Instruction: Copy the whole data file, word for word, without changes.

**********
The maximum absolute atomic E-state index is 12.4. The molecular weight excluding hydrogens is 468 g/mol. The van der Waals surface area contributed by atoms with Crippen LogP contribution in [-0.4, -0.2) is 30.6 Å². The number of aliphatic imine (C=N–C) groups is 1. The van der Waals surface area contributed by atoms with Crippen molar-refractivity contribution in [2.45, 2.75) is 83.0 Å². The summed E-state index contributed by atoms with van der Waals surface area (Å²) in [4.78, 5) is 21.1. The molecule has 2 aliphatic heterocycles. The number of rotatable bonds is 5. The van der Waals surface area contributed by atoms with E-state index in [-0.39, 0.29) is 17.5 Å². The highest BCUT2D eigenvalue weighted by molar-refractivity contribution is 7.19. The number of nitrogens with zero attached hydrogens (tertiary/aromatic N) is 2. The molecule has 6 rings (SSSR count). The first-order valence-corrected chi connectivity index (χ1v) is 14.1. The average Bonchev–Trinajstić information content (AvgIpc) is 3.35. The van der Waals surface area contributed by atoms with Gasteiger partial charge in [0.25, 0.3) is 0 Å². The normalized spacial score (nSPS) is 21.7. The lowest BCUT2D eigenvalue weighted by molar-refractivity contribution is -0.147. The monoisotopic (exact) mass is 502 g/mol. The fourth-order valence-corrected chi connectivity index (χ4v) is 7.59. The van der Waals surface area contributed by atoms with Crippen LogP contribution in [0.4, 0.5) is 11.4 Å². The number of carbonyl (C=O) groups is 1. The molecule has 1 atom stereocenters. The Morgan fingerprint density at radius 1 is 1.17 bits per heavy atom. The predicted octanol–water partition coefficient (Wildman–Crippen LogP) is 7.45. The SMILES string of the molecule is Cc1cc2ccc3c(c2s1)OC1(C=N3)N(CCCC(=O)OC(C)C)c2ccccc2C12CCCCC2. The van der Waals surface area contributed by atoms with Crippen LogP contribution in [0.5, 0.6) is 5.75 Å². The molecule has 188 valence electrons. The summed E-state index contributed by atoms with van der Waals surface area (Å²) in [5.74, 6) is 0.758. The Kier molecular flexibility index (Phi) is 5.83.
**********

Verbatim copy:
The maximum absolute atomic E-state index is 12.4. The molecular weight excluding hydrogens is 468 g/mol. The van der Waals surface area contributed by atoms with Crippen LogP contribution in [-0.4, -0.2) is 30.6 Å². The number of aliphatic imine (C=N–C) groups is 1. The van der Waals surface area contributed by atoms with Crippen molar-refractivity contribution in [2.45, 2.75) is 83.0 Å². The summed E-state index contributed by atoms with van der Waals surface area (Å²) in [4.78, 5) is 21.1. The molecule has 2 aliphatic heterocycles. The number of rotatable bonds is 5. The van der Waals surface area contributed by atoms with E-state index in [-0.39, 0.29) is 17.5 Å². The highest BCUT2D eigenvalue weighted by molar-refractivity contribution is 7.19. The number of nitrogens with zero attached hydrogens (tertiary/aromatic N) is 2. The molecule has 6 rings (SSSR count). The first-order valence-corrected chi connectivity index (χ1v) is 14.1. The average Bonchev–Trinajstić information content (AvgIpc) is 3.35. The van der Waals surface area contributed by atoms with Gasteiger partial charge in [0.25, 0.3) is 0 Å². The normalized spacial score (nSPS) is 21.7. The lowest BCUT2D eigenvalue weighted by molar-refractivity contribution is -0.147. The monoisotopic (exact) mass is 502 g/mol. The fourth-order valence-corrected chi connectivity index (χ4v) is 7.59. The van der Waals surface area contributed by atoms with Crippen LogP contribution in [0.4, 0.5) is 11.4 Å². The number of carbonyl (C=O) groups is 1. The molecule has 1 atom stereocenters. The Morgan fingerprint density at radius 1 is 1.17 bits per heavy atom. The predicted octanol–water partition coefficient (Wildman–Crippen LogP) is 7.45. The SMILES string of the molecule is Cc1cc2ccc3c(c2s1)OC1(C=N3)N(CCCC(=O)OC(C)C)c2ccccc2C12CCCCC2. The van der Waals surface area contributed by atoms with Crippen LogP contribution in [0.5, 0.6) is 5.75 Å². The molecule has 188 valence electrons. The summed E-state index contributed by atoms with van der Waals surface area (Å²) in [5.74, 6) is 0.758. The Kier molecular flexibility index (Phi) is 5.83.